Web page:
Obama pushes new measures to get poor students into college

Now in college with a full-ride scholarship, Troy Simon admitted to an audience at the White House that he couldn’t have made the jump from being unable to read at age 14 to pursuing higher education without help.

That was part of the pitch at the White House College Opportunity Summit, where Simon joined President Obama and First Lady Michelle Obama, who met with dozens of higher education leaders to promote new measures to get students from poor families into college. As part of the summit, the White House released a report outlining models that would increase the students’ chances of entering higher education.

“You all can take simple steps that can determine whether these kids give up and drop out,” the first lady told the educators, “or step up and thrive.”

President Obama pointed out the government has a role and interest in helping students understand their potential. He promised the only way Americans win is by tapping into the potential of young adults to “not just grow the economy, but ensuring everyone has a chance to access that growth.” He added that it’s not enough to just get students into college but they must receive support to ensure they graduate.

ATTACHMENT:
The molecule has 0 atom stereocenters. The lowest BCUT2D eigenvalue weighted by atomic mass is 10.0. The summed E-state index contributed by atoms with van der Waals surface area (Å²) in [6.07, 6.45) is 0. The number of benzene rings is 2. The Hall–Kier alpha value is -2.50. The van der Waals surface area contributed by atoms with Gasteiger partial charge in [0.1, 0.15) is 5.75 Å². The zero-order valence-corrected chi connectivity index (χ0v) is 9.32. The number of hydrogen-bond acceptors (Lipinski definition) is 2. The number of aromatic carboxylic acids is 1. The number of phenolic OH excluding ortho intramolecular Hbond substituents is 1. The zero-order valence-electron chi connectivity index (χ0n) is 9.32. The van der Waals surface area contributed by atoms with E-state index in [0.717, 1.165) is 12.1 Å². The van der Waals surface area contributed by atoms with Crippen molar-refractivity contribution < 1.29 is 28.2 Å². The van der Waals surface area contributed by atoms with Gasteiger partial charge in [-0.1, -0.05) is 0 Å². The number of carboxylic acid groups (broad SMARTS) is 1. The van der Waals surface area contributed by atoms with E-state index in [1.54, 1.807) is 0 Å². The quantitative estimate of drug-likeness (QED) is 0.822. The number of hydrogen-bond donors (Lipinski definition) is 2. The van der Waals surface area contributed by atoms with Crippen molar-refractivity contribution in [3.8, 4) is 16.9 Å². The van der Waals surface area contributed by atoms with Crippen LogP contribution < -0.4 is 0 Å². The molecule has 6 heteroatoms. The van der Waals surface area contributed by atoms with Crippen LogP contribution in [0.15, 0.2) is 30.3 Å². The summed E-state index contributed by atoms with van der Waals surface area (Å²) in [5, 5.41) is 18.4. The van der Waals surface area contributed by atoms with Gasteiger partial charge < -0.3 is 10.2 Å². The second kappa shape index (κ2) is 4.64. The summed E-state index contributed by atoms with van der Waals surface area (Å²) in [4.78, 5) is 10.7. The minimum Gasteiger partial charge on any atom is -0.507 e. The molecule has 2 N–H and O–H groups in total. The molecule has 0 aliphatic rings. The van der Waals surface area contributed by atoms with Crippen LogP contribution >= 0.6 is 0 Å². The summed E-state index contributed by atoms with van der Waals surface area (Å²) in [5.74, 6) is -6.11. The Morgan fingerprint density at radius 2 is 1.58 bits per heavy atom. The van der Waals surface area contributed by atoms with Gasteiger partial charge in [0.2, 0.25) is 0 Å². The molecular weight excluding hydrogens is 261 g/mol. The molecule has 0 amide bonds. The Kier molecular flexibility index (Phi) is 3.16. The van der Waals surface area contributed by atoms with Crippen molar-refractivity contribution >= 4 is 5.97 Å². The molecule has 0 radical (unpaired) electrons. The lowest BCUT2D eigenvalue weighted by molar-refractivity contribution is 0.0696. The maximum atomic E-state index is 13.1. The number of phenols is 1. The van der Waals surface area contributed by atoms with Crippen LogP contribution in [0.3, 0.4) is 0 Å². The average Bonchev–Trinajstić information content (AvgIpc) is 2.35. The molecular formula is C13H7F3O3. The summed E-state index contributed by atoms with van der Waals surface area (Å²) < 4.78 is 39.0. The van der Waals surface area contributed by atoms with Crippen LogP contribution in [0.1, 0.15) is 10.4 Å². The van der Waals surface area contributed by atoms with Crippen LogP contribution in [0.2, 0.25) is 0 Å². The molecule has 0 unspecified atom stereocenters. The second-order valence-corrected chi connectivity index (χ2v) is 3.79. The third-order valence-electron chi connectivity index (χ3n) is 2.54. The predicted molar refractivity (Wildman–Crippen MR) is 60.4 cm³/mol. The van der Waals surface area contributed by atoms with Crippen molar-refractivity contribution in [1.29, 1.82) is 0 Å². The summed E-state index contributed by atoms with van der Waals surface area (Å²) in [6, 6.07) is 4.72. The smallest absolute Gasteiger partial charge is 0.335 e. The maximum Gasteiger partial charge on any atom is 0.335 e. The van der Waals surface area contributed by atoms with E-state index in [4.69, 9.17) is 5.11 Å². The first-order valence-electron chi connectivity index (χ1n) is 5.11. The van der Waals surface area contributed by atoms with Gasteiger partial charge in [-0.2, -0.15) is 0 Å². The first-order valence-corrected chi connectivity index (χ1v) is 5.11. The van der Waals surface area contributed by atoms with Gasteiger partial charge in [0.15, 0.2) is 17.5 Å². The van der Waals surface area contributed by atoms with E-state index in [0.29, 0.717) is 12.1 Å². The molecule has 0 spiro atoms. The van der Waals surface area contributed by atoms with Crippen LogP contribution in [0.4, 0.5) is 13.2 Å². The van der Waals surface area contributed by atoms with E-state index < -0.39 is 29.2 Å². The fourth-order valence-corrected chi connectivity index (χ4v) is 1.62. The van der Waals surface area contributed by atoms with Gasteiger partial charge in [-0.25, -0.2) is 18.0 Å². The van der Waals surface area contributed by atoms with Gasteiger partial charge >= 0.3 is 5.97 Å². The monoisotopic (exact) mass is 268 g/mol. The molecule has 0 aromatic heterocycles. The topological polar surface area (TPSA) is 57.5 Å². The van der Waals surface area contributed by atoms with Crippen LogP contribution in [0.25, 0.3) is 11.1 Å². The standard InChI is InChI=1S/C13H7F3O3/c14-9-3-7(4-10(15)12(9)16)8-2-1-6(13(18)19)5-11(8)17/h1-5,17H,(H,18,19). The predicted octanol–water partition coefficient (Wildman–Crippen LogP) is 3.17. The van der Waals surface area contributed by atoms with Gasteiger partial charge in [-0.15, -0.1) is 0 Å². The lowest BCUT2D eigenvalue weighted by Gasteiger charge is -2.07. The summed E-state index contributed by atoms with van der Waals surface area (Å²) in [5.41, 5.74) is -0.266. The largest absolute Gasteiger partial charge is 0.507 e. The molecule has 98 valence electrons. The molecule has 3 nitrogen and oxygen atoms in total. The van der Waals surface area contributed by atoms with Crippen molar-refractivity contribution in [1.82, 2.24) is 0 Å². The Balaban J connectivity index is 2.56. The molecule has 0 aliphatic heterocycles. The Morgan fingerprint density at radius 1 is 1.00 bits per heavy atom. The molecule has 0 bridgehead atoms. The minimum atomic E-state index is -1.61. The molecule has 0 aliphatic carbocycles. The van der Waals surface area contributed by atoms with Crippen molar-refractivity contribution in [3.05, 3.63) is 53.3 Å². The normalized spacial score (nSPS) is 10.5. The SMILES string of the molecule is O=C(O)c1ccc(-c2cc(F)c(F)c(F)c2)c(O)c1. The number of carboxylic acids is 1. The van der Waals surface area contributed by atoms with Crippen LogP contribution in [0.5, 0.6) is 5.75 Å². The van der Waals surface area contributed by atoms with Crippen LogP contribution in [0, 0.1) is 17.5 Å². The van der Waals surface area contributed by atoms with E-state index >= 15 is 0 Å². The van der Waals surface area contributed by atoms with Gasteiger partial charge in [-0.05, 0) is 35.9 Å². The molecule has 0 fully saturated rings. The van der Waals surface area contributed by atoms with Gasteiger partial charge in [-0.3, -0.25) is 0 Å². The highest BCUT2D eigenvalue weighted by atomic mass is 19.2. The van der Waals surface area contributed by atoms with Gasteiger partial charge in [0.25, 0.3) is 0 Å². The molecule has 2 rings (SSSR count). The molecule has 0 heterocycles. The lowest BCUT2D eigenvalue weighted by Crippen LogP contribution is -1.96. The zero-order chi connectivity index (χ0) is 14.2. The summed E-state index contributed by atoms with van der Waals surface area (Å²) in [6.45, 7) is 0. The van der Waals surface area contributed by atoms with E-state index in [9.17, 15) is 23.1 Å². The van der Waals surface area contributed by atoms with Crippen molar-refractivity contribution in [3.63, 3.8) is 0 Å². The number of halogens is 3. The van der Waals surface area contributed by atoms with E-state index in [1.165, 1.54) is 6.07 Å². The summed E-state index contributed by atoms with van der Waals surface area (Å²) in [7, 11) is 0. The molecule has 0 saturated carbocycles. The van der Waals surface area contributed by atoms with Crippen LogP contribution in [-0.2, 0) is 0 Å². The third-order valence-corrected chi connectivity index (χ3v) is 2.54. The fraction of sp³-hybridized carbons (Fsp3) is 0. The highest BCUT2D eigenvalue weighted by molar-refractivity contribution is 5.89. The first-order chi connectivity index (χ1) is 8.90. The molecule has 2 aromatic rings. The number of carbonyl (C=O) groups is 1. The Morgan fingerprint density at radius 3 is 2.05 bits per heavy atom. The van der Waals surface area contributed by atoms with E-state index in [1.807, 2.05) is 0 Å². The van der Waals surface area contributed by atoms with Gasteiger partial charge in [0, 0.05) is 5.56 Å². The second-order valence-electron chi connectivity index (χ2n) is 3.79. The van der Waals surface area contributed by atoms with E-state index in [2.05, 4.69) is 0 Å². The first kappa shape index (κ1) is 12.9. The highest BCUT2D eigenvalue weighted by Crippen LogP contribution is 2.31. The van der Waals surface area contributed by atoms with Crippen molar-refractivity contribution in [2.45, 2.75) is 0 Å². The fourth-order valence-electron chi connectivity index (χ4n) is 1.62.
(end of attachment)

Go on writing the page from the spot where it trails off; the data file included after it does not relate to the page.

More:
“We’ve set a goal of training 100,000 new math and science teachers over the next ten years,” said the president. In addition to setting these standards, he pointed out that “robust on-campus cultural centers and socialization programs can help disadvantaged students settle into college life.”

Just yesterday, White House, the U.S. Departments of Education and Treasury, and the General Services Administration hosted an event called “Datapalooza,” where more than 500 of America’s entrepreneurs, software developers and education experts came together to explore new applications and services advancing higher education from free available government data.

The events came amid key changes awaiting U.S. education. Congress looks to pass the $1.1 trillion spending bill that aims to give billions to education programs such as Head Start. In addition, controversy continues over the adoption of new “Common Core” academic standards.